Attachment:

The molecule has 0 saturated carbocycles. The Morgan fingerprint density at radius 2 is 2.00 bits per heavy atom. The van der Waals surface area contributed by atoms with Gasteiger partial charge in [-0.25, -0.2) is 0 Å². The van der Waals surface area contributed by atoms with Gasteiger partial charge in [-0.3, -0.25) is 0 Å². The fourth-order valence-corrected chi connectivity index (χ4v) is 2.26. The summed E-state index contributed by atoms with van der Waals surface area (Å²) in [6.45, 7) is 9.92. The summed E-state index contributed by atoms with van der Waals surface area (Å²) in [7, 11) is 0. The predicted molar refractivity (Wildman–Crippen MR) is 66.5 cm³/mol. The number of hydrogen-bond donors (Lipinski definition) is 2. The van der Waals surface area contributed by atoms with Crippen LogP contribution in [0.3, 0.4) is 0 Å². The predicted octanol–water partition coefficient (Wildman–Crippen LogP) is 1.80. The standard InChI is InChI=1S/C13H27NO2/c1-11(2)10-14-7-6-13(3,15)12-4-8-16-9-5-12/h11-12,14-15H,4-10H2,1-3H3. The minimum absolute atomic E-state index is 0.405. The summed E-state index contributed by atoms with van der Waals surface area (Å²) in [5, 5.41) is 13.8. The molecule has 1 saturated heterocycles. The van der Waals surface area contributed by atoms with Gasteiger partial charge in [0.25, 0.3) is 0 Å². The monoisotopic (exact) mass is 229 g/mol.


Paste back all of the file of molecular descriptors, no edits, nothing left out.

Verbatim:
The molecule has 0 saturated carbocycles. The Morgan fingerprint density at radius 2 is 2.00 bits per heavy atom. The van der Waals surface area contributed by atoms with Gasteiger partial charge in [-0.25, -0.2) is 0 Å². The van der Waals surface area contributed by atoms with Gasteiger partial charge in [-0.3, -0.25) is 0 Å². The fourth-order valence-corrected chi connectivity index (χ4v) is 2.26. The summed E-state index contributed by atoms with van der Waals surface area (Å²) in [6.45, 7) is 9.92. The summed E-state index contributed by atoms with van der Waals surface area (Å²) in [7, 11) is 0. The predicted molar refractivity (Wildman–Crippen MR) is 66.5 cm³/mol. The number of hydrogen-bond donors (Lipinski definition) is 2. The van der Waals surface area contributed by atoms with Crippen LogP contribution in [0.3, 0.4) is 0 Å². The predicted octanol–water partition coefficient (Wildman–Crippen LogP) is 1.80. The standard InChI is InChI=1S/C13H27NO2/c1-11(2)10-14-7-6-13(3,15)12-4-8-16-9-5-12/h11-12,14-15H,4-10H2,1-3H3. The minimum absolute atomic E-state index is 0.405. The summed E-state index contributed by atoms with van der Waals surface area (Å²) in [5, 5.41) is 13.8. The molecule has 1 saturated heterocycles. The van der Waals surface area contributed by atoms with Gasteiger partial charge in [0.25, 0.3) is 0 Å². The monoisotopic (exact) mass is 229 g/mol.